The Packers and Stockyards Act, which is designed to protect fair trade, financial integrity, and competitive marketing for livestock, meat, and poultry. It states that it is unlawful for any packer, swine contractor, or live poultry dealer to either make or give any undue or unreasonable preference or advantage to any particular person or locality in any respect.
The proposed regulation would specify criteria that the US Secretary of Agriculture would consider when determining whether an undue or unreasonable preference or advantage has occurred in violation of that Act and help establish an appropriate framework for analysis.
These proposed criteria are:
- Whether the preference or advantage under consideration cannot be justified on the basis of a cost savings related to dealing with different producers, sellers, or growers
- Whether the preference or advantage in question cannot be justified on the basis of meeting a competitor's prices.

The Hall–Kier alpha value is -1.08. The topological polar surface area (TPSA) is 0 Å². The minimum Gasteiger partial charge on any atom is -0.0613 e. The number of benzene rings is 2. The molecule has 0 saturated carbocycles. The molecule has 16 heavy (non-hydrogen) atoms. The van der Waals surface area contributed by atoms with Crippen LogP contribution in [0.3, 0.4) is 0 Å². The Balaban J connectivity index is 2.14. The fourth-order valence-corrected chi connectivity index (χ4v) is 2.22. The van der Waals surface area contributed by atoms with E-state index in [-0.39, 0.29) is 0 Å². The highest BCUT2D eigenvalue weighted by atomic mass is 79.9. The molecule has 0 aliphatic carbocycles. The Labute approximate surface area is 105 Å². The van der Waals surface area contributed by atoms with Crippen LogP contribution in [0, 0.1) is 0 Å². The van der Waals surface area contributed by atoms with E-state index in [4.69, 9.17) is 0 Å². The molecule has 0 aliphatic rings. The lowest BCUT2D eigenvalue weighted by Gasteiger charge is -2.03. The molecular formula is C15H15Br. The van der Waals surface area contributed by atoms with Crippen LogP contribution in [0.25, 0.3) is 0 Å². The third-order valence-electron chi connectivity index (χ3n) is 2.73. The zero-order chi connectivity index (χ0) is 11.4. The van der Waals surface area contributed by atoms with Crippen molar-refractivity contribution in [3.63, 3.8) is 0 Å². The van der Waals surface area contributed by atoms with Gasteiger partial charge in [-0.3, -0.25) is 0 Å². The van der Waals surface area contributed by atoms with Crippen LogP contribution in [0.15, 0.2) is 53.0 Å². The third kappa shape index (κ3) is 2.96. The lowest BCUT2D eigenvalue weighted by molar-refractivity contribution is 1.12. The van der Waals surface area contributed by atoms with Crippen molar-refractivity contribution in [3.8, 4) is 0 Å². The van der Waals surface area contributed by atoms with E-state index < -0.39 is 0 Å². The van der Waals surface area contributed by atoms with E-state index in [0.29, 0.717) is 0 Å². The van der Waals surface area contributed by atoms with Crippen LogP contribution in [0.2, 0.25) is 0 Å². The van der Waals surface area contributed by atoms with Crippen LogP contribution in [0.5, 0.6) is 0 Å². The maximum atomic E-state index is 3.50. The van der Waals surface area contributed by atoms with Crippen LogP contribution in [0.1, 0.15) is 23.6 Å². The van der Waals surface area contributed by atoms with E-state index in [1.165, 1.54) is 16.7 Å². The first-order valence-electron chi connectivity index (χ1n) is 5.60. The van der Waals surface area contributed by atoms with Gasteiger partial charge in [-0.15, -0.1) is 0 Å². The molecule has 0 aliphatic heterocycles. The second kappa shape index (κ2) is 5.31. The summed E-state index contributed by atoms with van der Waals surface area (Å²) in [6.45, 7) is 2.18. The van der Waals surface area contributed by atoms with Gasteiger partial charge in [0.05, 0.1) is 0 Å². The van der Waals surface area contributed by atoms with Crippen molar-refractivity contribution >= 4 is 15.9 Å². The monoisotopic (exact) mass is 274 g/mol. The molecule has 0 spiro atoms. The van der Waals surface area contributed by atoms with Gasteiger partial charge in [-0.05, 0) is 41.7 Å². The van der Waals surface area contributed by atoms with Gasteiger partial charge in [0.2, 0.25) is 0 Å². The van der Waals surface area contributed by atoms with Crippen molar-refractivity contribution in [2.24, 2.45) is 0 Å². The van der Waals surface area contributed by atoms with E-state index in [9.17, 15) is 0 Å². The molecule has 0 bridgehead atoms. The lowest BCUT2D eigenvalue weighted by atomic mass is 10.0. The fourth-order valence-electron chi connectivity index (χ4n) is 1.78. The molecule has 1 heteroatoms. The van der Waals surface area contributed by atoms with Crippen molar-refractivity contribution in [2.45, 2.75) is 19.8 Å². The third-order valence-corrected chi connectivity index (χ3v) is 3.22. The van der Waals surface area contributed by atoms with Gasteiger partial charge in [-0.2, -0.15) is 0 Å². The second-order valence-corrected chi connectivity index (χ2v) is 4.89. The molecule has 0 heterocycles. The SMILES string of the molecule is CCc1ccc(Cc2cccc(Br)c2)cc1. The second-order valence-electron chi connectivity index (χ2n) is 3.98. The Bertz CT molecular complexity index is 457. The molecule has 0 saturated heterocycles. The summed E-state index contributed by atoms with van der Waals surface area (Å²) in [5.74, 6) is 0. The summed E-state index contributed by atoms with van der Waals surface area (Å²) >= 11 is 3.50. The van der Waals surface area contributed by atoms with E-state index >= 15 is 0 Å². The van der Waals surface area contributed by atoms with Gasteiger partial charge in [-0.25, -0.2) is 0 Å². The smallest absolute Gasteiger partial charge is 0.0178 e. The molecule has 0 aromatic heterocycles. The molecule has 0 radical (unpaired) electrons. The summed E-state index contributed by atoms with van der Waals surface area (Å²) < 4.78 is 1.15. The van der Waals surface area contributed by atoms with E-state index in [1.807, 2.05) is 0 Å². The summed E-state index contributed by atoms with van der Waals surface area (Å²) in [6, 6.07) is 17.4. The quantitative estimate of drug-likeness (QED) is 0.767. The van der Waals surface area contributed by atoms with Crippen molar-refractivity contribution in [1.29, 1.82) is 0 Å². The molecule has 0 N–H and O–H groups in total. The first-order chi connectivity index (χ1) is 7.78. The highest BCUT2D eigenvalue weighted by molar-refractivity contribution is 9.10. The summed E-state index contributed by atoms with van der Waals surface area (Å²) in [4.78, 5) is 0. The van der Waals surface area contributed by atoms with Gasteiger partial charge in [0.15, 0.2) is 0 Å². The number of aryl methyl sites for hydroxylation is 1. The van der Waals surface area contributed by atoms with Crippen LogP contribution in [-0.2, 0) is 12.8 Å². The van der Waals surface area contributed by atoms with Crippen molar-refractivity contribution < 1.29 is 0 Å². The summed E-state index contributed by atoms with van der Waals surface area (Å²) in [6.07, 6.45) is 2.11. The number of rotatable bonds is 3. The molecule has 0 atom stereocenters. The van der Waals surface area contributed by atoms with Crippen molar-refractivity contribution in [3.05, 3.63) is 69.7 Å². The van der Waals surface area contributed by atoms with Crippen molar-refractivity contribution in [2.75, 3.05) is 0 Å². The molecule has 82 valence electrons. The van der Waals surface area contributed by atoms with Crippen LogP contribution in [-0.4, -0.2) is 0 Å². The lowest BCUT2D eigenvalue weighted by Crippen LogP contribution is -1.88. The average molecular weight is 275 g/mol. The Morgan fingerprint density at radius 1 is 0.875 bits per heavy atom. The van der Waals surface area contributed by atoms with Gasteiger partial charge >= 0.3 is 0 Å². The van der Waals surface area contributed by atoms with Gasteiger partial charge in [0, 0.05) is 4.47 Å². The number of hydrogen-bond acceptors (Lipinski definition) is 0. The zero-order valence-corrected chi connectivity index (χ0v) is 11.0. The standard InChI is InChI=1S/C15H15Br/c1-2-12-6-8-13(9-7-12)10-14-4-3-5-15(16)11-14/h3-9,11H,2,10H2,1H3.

- Whether the preference or advantage in question cannot be justified on the basis of meeting other terms offered by a competitor
- Whether the preference or advantage in question cannot be justified as a reasonable business decision that would be customary in the industry
In the past, each determination has been analyzed using general principles in a case-by-case basis, exercising the regulatory flexibility that Congress provided when it passed the Act.
Interested parties have been invited to submit comments on the proposed rule by 13 March 2020 that can be made here.
Commenting on the proposed regulations, North America Meat Institute president and CEO Julie Anna Potts said: “We will review the proposed rule and work to ensure livestock producers have a variety of tools available to market their animals and to ensure meat and poultry markets remain competitive.
“Any rule must protect marketing agreements between packer/processors and livestock producers, which provide stability to the industry and benefits consumers with lower prices and better quality meat and poultry. Eight federal appellate courts have concluded that the Packers and Stockyards Act requires a plaintiff to show actual or likely harm to competition. Without such a requirement, frivolous lawsuits could flood the courts and hurt the producer-processor relationship, ultimately harming those the law is intended to protect.”